proxy-based architecture

Proxy also means in place of. In the Information Technology world, proxy is a concept that is often associated with anonymous web browsing and private proxy servers. When it comes to online security, a proxy-based architecture is central to one’s efforts of enforcing policies equally for all users, on all cloud traffic, and at all locations. Only proxy architectures can achieve these goals well.

What is a proxy’s value to security? Looking from the perspective of an intermediary, proxies have the ability to shield users from bad actors or direct access to these entities. Proxies allow an enterprise to prevent the execution and spread of malicious code, isolate and identify threats, and inspect all traffic. They act as buffers designed to help keep data and applications safe from harm.

With that in mind, it is important to note that proxy-based security is also one of the core pillars of cloud-first architectures or strategies.

Introduction to Cloud First Architectures

Today, the cloud has become a critical component of a wide range of enterprise infrastructures. For an enterprise to be truly successful in this area, you will require a well-planned strategy to adopt cloud technologies. When it comes to cloud first computing, it is more of using shared infrastructures (protected, publicly hosted resources) than hosting your own private systems, storage facility, and more. Some of the main benefits of adopting a cloud first architecture include improving productivity and lowering overall operational costs.

Proxies Should be Served in the Cloud

Proxies are more valuable, in terms of security, if they are served in the cloud. When you deploy a proxy as a cloud-based service, your proxy-based architecture reduces the expense of appliances and user-related scales to meet evolving traffic demands. Most important of all, proxy-based architectures are required to inspect encrypted traffic.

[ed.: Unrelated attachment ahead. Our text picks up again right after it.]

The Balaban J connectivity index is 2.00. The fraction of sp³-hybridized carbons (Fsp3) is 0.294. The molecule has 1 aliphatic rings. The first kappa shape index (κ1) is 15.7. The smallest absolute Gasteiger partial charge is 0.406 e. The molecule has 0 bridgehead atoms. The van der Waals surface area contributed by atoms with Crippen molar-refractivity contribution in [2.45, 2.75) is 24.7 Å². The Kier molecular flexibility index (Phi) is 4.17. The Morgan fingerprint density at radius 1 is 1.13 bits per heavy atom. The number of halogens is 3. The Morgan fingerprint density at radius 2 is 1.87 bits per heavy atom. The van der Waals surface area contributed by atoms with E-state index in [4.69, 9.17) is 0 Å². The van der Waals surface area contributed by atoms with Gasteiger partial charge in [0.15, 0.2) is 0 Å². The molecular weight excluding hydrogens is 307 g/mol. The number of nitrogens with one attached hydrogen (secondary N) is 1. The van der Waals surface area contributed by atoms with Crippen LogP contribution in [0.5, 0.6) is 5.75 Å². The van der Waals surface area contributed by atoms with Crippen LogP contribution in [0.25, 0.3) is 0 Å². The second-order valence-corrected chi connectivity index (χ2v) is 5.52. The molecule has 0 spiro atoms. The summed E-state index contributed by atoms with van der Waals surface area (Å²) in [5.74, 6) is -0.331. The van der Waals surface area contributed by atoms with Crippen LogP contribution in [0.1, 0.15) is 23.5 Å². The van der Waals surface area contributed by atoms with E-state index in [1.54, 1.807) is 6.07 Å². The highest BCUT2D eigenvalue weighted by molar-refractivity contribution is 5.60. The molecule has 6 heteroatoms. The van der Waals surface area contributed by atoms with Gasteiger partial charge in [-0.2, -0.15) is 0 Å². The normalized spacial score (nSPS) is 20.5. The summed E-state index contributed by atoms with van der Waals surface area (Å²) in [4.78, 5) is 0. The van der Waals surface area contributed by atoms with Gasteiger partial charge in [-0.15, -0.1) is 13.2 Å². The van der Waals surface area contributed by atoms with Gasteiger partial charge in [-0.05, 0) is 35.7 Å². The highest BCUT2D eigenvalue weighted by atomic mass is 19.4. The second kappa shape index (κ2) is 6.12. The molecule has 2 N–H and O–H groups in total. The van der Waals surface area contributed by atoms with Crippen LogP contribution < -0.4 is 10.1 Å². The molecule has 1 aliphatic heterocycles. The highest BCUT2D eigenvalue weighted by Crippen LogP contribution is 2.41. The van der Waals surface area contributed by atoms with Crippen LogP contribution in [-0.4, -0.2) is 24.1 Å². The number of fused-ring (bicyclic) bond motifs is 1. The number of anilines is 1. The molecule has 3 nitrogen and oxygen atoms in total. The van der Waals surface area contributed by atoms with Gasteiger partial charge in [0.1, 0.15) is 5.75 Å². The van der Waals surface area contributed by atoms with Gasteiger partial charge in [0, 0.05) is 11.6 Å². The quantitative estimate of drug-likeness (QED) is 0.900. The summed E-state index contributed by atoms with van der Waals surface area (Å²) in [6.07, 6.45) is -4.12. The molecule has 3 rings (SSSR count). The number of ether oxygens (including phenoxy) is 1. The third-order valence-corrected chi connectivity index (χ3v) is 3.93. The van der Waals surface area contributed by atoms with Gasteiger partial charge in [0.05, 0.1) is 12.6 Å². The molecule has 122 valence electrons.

The Problem With Encrypted Traffic

You should keep in mind that encryption can be exploited by malware. Nearly 60 percent of advanced threats have the ability to hide inside encrypted packets. Encrypted traffic is a great hiding space for malware because this is where few enterprises will check for threats.

HTTPS, the secure version of HTTP, is designed to encrypt all communications between the target website and your browser. 100 percent of traffic to and from Google is encrypted; 80 percent of traffic to and from Chrome is encrypted; and 65 percent of traffic to and from Firefox is encrypted. As you can see, related risk exposure is enormous. One cannot afford not to scan encrypted traffic.

Proxy-Based Architecture Makes Scanning Encrypted Traffic Easier

This type of architecture allows you to scan encrypted traffic without degrading performance (proxy-based architectures allow a tight handoff of packets after decrypting SSL) or increasing cost. You will be able to reduce latency and even improve overall user experience. Aside from scanning HTTPS and HTTP traffic, you can also inspect other protocols such as TDS, DNS, FTP, and other binary traffic that can be embedded within encrypted packets.

No Where to Hide

Legacy appliance-based TLS or SSL inspection procedures often pose huge obstacles to security, i.e. sluggish performance, complexity, and enterprise-sized costs. Things are different with a proxy-based architecture. It allows you to scan all encrypted traffic and ensure that there is no place for malware to hide.